I had been in two minds about attending – of all the members of the Children’s Media Foundation executive, I have the least experience and the fewest letters after my name. But I can tell the story of all that we have done and all that we want to do and who can argue with an airhead when she states that ‘children deserve the best media’? So go me.
Ooh and don’t you love that they made all the adult speakers submit photos of when they were children?
I’ve just remembered a brilliant thing someone said last Saturday. Rather fascinated by bees at the moment. As is everyone apparently. Hating to follow the herd, I can smugly say that I’m not interested in keeping them because it’s trendy – my big sister inherited a hive and I like being like her.
Whatever, the lovely ancient apiarist in Stroud market, advised me to wait a few years “When there will be lots of second hand equipment for sale as the herd move on. First it was chickens…” he said.
Then he said something else, and this is why I am writing before I forget it and fill my silly head with other chattery nonsense.
He said, “My primary school teacher taught me to keep bees.”
“Oh,” I gushed, picturing an Edwardian lady filling her country diary with bee keeping notes and thinking ‘how quaint, he must have grown up with Laurie Lee’.
The elderly bee keeper clearly knew I was filling my head with bucollocks (that’s rustic nonsense) so added, “She taught me to read.”
She taught me to read.
Well I can’t call it ‘News’ when it happened so long ago. It’s not that nothing happens in Jayne World, it’s just that I’m having too much fun doing whatever it is to write about it. And then something else comes along and well, I don’t like to brag.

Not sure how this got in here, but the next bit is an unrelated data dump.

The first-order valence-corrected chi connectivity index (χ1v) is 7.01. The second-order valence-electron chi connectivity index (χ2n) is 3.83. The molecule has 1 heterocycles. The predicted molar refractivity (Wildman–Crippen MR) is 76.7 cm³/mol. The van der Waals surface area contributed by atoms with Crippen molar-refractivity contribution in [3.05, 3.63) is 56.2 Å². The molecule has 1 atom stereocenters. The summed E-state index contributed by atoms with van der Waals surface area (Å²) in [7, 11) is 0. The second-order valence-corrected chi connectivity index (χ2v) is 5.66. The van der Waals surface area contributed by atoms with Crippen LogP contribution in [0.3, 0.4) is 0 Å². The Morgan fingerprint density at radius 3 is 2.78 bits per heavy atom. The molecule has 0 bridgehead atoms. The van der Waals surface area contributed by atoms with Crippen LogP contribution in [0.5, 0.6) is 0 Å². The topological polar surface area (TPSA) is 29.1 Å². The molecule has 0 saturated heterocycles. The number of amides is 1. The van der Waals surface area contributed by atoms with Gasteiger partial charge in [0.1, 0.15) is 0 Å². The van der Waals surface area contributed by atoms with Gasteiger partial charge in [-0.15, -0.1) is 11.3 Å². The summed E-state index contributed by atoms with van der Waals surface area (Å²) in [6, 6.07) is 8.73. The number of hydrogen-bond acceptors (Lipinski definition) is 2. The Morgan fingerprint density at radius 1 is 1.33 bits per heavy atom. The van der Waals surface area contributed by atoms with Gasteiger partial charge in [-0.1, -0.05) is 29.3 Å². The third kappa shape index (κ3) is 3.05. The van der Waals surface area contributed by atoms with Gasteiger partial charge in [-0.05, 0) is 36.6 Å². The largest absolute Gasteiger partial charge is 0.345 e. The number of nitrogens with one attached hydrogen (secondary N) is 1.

OK yes I LOVE TO BRAG. I want to shout a lot about all the brilliant things I’m up to but I wasn’t brought up to do that and so a massive knob of guilt sticks like an uncooked crumble clags in my throat and I politely slip away to a quiet corner to cough it up and somehow, amid all the spluttering and gagging, whatever it was I wanted to SHOUT about suddenly doesn’t seem so important.
August is a great excuse not to blog – everyone’s away doing family holiday stuff and-or writing their great tome. I did neither. I spent August (and September come to that) jamming with bees. Well they were honeying but it all ended up on fresh bread and butter. AND I WON ROSETTES. Ooh, that was almost a brag.
There was loads of other stuff that I should have classed as News but is now Olds. But it’s all covered by NDAs and will have to wait until the TV SHOWS are broadcast. There will be BRAGGING then. Maybe. Depends how the TV SHOWS turn out I guess. All I can say is that it was Preschool mainly this summer.
And I did the annual party conferences again.
Preschool and Politics.
You can see how well joined up my life is. When I say, ‘did’ the conferences – I watched a lot of stuff on Telly, read lots of press releases, sat on the beach at Brighton and decided I probably wouldn’t do it next year. The Libdems were too far away in Glasgow (couldn’t afford the fare) so I relied on their press releases and live debates and twitter feeds, the Tories wouldn’t give me a press pass so I didn’t go anywhere near Manchester. I did however go to Brighton for the Labour bunfight (cheap ticket and a friend put me up).
I must must must write about all that seperately and I will. If not here, then on the Writers’ Guild of Great Britain website. Because I’m a MEMBER OF THE EXECUTIVE COUNCIL and have been for some time. Ooh another brag. Go me.